New York: An investigational topical gel effectively treats patients with a rare type of blood cancer that affects the skin, results of a phase one trial show.
The topical drug, resiquimod gel, diminishes the damage caused by the tumour and may completely remove cancerous cells from sites in patients with early stage cutaneous T cell lymphoma (CTCL) - a rare type of non-Hodgkin lymphoma.
Currently, there is no cure for CTCL aside from a bone marrow transplant.
However, the new study shows that the topical gel can eliminate the cancerous cells.
"The results of the trial suggest that resiquimod is safely and effectively absorbed into the skin, and beyond diminishing treated lesions, also enhances the immune response, leading to healing of even untreated lesions," said first author and principal investigator Alain Rook, professor at Perelman School of Medicine at University of Pennsylvania, Philadelphia, US.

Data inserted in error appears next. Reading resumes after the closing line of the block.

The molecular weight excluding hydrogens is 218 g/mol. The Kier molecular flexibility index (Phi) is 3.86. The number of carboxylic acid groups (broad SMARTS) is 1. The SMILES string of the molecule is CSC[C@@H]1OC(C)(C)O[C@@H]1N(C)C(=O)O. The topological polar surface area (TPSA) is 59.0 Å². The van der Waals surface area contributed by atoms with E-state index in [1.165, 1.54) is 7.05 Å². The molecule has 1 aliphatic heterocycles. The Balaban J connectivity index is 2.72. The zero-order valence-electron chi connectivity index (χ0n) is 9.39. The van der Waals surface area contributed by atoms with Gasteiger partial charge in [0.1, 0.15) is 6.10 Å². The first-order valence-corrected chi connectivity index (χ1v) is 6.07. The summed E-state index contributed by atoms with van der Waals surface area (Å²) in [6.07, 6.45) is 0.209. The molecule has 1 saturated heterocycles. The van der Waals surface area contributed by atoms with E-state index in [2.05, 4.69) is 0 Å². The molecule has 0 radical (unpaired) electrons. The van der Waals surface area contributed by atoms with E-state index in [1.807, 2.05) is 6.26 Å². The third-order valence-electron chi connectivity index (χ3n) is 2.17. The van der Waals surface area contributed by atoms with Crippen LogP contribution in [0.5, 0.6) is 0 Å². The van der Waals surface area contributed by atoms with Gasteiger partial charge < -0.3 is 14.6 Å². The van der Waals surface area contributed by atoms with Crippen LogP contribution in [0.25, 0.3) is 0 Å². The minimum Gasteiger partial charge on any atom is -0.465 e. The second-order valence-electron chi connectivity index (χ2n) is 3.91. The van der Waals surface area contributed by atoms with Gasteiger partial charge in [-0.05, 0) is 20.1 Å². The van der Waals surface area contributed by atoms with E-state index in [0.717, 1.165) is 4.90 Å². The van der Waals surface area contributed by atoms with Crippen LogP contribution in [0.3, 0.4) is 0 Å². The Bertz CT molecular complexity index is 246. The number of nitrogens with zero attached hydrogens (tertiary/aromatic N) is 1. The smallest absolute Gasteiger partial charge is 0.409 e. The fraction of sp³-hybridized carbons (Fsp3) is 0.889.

"To our knowledge, this is the first topical therapy that can clear untreated lesions and lead to complete remission in some patients," Rook noted.
The findings offer hope to patients who have not responded to other modalities, including certain types of topical chemotherapy and phototherapy.
In the trial, twelve patients who had previously undergone an average of six treatments for early stage CTCL were treated with topical resiquimod gel at varying doses and intervals.
Patients applied specified doses to some portions of the affected skin for 16 weeks.
However, some patients using a little higher dose showed a full clearing of all malignant cells after only eight weeks.
By the final evaluation, treated lesions were significantly improved in 75 percent of patients, and 30 percent saw full resolution in all treated lesions.
Unlike other treatments, resiquimod also improved untreated lesions, resulting in more than 50 percent improvement for more than 90 percent of patients.
Two participants, one of whom had been living with CTCL for more than 15 years without response to treatment, saw full eradication of the disease.
The study was published online in the journal Blood.